Critic Reviews



Based on 35 critic reviews provided by
A picture that certain Brits and connoisseurs of British colloquial English might call "a grower" ... more moving and funny the more I think about it.
Anderson is like Dave Brubeck, who I'm listening to right now. He knows every note of the original song, but the fun and genius come in the way he noodles around. And in his movie's cast, especially with Owen Wilson, Anderson takes advantage of champion noodlers.
All the acting is exemplary. Brody, new to Wes' World, is revelatory as Peter.
This is familiar psychological as well as stylistic territory for Anderson after "Rushmore" and "The Royal Tenenbaums." But there's a startling new maturity in Darjeeling, a compassion for the larger world that busts the confines of the filmmaker's miniaturist instincts.
A spiritual quest can take many forms. One could argue that all of director Wes Anderson's movies focus on a sense of personal melancholy and directionlessness that often fuels such an odyssey. And they do so with a dark and offbeat wit.
A movie about people who literally carry a lot of emotional baggage, metaphorically unpack it, and spiritually lighten their loads. By the end, I felt lighter. Which is closer to enlightenment than most movies get.
Chicago Tribune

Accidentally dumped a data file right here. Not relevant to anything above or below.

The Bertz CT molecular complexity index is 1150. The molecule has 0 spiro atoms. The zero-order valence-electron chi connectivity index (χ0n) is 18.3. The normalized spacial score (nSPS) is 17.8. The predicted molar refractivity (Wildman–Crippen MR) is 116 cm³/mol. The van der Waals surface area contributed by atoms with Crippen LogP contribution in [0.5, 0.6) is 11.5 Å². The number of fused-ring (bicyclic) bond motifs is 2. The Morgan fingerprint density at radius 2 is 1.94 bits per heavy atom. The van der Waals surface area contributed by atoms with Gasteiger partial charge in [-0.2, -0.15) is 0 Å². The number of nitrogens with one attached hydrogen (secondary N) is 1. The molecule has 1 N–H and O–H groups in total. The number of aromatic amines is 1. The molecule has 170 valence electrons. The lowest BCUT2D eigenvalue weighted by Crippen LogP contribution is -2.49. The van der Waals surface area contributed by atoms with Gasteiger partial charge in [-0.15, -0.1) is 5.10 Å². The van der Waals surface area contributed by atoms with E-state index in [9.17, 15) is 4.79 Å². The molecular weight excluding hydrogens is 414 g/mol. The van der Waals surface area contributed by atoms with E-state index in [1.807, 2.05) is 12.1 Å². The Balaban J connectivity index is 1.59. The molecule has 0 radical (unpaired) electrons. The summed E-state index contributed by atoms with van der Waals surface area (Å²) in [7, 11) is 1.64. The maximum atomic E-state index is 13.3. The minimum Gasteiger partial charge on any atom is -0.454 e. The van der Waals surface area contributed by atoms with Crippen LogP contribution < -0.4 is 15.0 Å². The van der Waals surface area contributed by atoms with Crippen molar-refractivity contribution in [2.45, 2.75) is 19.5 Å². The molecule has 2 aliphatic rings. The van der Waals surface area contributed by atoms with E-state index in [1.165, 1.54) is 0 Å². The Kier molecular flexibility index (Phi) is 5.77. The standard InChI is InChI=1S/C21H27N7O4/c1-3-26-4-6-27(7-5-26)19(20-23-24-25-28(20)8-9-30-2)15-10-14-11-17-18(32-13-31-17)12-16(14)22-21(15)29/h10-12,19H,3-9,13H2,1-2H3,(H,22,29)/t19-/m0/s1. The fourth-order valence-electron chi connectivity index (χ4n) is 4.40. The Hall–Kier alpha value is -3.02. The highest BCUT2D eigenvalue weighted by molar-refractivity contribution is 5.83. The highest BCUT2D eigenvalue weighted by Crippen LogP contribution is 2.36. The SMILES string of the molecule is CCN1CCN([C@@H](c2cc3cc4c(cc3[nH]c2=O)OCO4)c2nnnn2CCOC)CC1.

Spiritual journeys, even if they're comedies, don't really lend themselves to the extreme, anal-retentive formalism found in every frame of The Darjeeling Limited.
The Globe and Mail (Toronto)
As always with Anderson, the comedy is neatly embedded in the jaded banter, where the insecurities and rivalries bubble up -- here, all within the bell jar of that shared sleeping compartment.
The film as a whole operates in Mr. Anderson's patented, semi-precious zone of antic and droll. It's not as if the filmmaker has gone off the rails. He's just not solidly on them.
Wilson, Brody and Schwartzman have their charms, but the script gives them little to work with. Anderson and his co-writers have come up with an ordinary road movie.
A frustrating movie, a work of immaturity from a director who should be past the empty gestures and self-protective distance of his early work.

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